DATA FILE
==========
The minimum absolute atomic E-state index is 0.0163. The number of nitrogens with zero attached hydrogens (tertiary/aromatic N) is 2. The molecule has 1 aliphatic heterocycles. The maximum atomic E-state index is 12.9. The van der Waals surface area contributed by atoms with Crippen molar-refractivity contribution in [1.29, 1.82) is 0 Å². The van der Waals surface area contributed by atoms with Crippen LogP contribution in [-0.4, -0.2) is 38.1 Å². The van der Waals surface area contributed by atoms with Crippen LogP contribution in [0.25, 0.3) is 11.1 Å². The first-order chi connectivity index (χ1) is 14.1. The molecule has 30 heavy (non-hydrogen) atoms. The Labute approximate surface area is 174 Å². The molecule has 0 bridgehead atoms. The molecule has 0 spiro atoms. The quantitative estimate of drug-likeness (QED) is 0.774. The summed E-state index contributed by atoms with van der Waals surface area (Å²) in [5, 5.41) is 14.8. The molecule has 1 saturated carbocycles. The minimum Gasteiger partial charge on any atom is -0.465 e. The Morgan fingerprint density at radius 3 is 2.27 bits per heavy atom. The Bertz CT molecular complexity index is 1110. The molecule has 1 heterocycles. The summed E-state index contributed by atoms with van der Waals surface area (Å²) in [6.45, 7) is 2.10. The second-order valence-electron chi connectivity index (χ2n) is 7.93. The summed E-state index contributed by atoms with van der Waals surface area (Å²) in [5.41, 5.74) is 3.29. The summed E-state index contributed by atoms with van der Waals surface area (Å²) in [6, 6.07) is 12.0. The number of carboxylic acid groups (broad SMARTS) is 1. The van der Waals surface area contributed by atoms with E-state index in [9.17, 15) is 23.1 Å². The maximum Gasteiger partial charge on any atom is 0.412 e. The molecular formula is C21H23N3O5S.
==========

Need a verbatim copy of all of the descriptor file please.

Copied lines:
The minimum absolute atomic E-state index is 0.0163. The number of nitrogens with zero attached hydrogens (tertiary/aromatic N) is 2. The molecule has 1 aliphatic heterocycles. The maximum atomic E-state index is 12.9. The van der Waals surface area contributed by atoms with Crippen molar-refractivity contribution in [1.29, 1.82) is 0 Å². The van der Waals surface area contributed by atoms with Crippen LogP contribution in [-0.4, -0.2) is 38.1 Å². The van der Waals surface area contributed by atoms with Crippen LogP contribution in [0.25, 0.3) is 11.1 Å². The first-order chi connectivity index (χ1) is 14.1. The molecule has 30 heavy (non-hydrogen) atoms. The Labute approximate surface area is 174 Å². The molecule has 0 bridgehead atoms. The molecule has 0 spiro atoms. The quantitative estimate of drug-likeness (QED) is 0.774. The summed E-state index contributed by atoms with van der Waals surface area (Å²) in [5, 5.41) is 14.8. The molecule has 1 saturated carbocycles. The minimum Gasteiger partial charge on any atom is -0.465 e. The Morgan fingerprint density at radius 3 is 2.27 bits per heavy atom. The Bertz CT molecular complexity index is 1110. The molecule has 1 heterocycles. The summed E-state index contributed by atoms with van der Waals surface area (Å²) in [6.45, 7) is 2.10. The second-order valence-electron chi connectivity index (χ2n) is 7.93. The summed E-state index contributed by atoms with van der Waals surface area (Å²) in [5.41, 5.74) is 3.29. The summed E-state index contributed by atoms with van der Waals surface area (Å²) in [6, 6.07) is 12.0. The number of carboxylic acid groups (broad SMARTS) is 1. The van der Waals surface area contributed by atoms with E-state index in [9.17, 15) is 23.1 Å². The maximum Gasteiger partial charge on any atom is 0.412 e. The molecular formula is C21H23N3O5S.